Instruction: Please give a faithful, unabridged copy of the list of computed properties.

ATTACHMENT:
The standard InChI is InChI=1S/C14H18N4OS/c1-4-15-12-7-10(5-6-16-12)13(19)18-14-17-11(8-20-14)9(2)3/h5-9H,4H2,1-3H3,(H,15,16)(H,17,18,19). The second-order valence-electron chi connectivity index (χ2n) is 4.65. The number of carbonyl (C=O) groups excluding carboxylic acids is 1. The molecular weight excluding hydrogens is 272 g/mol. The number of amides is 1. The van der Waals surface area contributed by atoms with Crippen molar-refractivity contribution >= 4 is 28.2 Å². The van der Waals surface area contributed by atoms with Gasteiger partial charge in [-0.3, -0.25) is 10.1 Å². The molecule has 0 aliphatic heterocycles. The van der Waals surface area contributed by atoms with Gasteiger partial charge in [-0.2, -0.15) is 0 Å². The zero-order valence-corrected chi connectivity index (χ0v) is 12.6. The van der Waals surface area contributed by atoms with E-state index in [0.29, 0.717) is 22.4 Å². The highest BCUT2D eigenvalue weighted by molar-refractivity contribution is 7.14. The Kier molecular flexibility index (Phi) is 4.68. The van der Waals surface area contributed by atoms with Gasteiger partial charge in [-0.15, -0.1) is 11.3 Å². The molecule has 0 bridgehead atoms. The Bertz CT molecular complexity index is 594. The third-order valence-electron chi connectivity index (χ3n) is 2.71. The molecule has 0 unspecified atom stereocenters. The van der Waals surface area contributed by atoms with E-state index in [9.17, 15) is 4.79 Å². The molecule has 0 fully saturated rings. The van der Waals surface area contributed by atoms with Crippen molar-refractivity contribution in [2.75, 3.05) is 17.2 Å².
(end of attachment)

The standard InChI is InChI=1S/C14H18N4OS/c1-4-15-12-7-10(5-6-16-12)13(19)18-14-17-11(8-20-14)9(2)3/h5-9H,4H2,1-3H3,(H,15,16)(H,17,18,19). The second-order valence-electron chi connectivity index (χ2n) is 4.65. The number of carbonyl (C=O) groups excluding carboxylic acids is 1. The molecular weight excluding hydrogens is 272 g/mol. The number of amides is 1. The van der Waals surface area contributed by atoms with Crippen molar-refractivity contribution >= 4 is 28.2 Å². The van der Waals surface area contributed by atoms with Gasteiger partial charge in [-0.3, -0.25) is 10.1 Å². The molecule has 0 aliphatic heterocycles. The van der Waals surface area contributed by atoms with Gasteiger partial charge in [-0.2, -0.15) is 0 Å². The zero-order valence-corrected chi connectivity index (χ0v) is 12.6. The van der Waals surface area contributed by atoms with E-state index in [0.29, 0.717) is 22.4 Å². The highest BCUT2D eigenvalue weighted by molar-refractivity contribution is 7.14. The Kier molecular flexibility index (Phi) is 4.68. The van der Waals surface area contributed by atoms with Gasteiger partial charge in [-0.15, -0.1) is 11.3 Å². The molecule has 0 bridgehead atoms. The Bertz CT molecular complexity index is 594. The third-order valence-electron chi connectivity index (χ3n) is 2.71. The molecule has 0 unspecified atom stereocenters. The van der Waals surface area contributed by atoms with E-state index in [9.17, 15) is 4.79 Å². The molecule has 0 fully saturated rings. The van der Waals surface area contributed by atoms with Crippen molar-refractivity contribution in [2.75, 3.05) is 17.2 Å².